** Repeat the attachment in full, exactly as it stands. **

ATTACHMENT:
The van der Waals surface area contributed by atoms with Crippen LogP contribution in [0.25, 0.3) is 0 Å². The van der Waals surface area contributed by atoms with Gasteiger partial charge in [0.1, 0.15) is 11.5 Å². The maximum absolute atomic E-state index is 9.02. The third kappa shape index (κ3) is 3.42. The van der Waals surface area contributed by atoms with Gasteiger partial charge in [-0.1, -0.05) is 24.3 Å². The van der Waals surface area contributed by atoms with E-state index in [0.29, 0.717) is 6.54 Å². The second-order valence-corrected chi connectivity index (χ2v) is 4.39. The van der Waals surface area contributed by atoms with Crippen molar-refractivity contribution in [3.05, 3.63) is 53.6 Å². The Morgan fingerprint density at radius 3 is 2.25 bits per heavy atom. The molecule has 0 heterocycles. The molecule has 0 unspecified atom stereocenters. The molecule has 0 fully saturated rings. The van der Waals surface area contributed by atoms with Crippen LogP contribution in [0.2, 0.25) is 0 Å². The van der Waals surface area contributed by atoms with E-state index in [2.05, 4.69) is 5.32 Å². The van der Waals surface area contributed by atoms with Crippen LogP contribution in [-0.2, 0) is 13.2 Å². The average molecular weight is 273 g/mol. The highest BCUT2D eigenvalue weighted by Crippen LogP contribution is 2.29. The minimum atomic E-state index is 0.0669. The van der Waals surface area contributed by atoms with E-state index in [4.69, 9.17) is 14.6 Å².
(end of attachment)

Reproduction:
The van der Waals surface area contributed by atoms with Crippen LogP contribution in [0.25, 0.3) is 0 Å². The van der Waals surface area contributed by atoms with Gasteiger partial charge in [0.1, 0.15) is 11.5 Å². The maximum absolute atomic E-state index is 9.02. The third kappa shape index (κ3) is 3.42. The van der Waals surface area contributed by atoms with Gasteiger partial charge in [-0.1, -0.05) is 24.3 Å². The van der Waals surface area contributed by atoms with E-state index in [0.29, 0.717) is 6.54 Å². The second-order valence-corrected chi connectivity index (χ2v) is 4.39. The van der Waals surface area contributed by atoms with Crippen molar-refractivity contribution in [3.05, 3.63) is 53.6 Å². The Morgan fingerprint density at radius 3 is 2.25 bits per heavy atom. The molecule has 0 heterocycles. The molecule has 0 unspecified atom stereocenters. The molecule has 0 fully saturated rings. The van der Waals surface area contributed by atoms with Crippen LogP contribution in [0.2, 0.25) is 0 Å². The van der Waals surface area contributed by atoms with E-state index in [2.05, 4.69) is 5.32 Å². The van der Waals surface area contributed by atoms with Crippen LogP contribution in [-0.2, 0) is 13.2 Å². The average molecular weight is 273 g/mol. The highest BCUT2D eigenvalue weighted by Crippen LogP contribution is 2.29. The minimum atomic E-state index is 0.0669. The van der Waals surface area contributed by atoms with E-state index in [4.69, 9.17) is 14.6 Å².